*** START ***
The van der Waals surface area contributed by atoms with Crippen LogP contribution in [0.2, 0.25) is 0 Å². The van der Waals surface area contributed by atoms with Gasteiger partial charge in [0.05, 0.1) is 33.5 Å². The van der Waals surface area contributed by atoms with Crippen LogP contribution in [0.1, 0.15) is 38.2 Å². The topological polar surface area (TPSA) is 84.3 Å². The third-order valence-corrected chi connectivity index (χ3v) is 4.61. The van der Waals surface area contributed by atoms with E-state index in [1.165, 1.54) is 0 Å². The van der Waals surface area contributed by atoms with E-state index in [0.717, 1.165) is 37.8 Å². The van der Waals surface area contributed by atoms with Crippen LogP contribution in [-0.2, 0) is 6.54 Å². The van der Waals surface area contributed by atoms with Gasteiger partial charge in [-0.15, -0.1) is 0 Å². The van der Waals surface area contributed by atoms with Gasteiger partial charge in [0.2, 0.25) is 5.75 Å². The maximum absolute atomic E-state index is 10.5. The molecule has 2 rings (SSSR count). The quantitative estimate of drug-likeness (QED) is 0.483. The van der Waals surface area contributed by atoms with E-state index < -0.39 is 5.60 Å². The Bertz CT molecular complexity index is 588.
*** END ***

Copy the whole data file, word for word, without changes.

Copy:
The van der Waals surface area contributed by atoms with Crippen LogP contribution in [0.2, 0.25) is 0 Å². The van der Waals surface area contributed by atoms with Gasteiger partial charge in [0.05, 0.1) is 33.5 Å². The van der Waals surface area contributed by atoms with Crippen LogP contribution in [0.1, 0.15) is 38.2 Å². The topological polar surface area (TPSA) is 84.3 Å². The third-order valence-corrected chi connectivity index (χ3v) is 4.61. The van der Waals surface area contributed by atoms with E-state index in [1.165, 1.54) is 0 Å². The van der Waals surface area contributed by atoms with E-state index in [0.717, 1.165) is 37.8 Å². The van der Waals surface area contributed by atoms with Crippen LogP contribution in [-0.2, 0) is 6.54 Å². The van der Waals surface area contributed by atoms with Gasteiger partial charge in [-0.15, -0.1) is 0 Å². The van der Waals surface area contributed by atoms with Gasteiger partial charge in [0.2, 0.25) is 5.75 Å². The maximum absolute atomic E-state index is 10.5. The molecule has 2 rings (SSSR count). The quantitative estimate of drug-likeness (QED) is 0.483. The van der Waals surface area contributed by atoms with E-state index < -0.39 is 5.60 Å². The Bertz CT molecular complexity index is 588.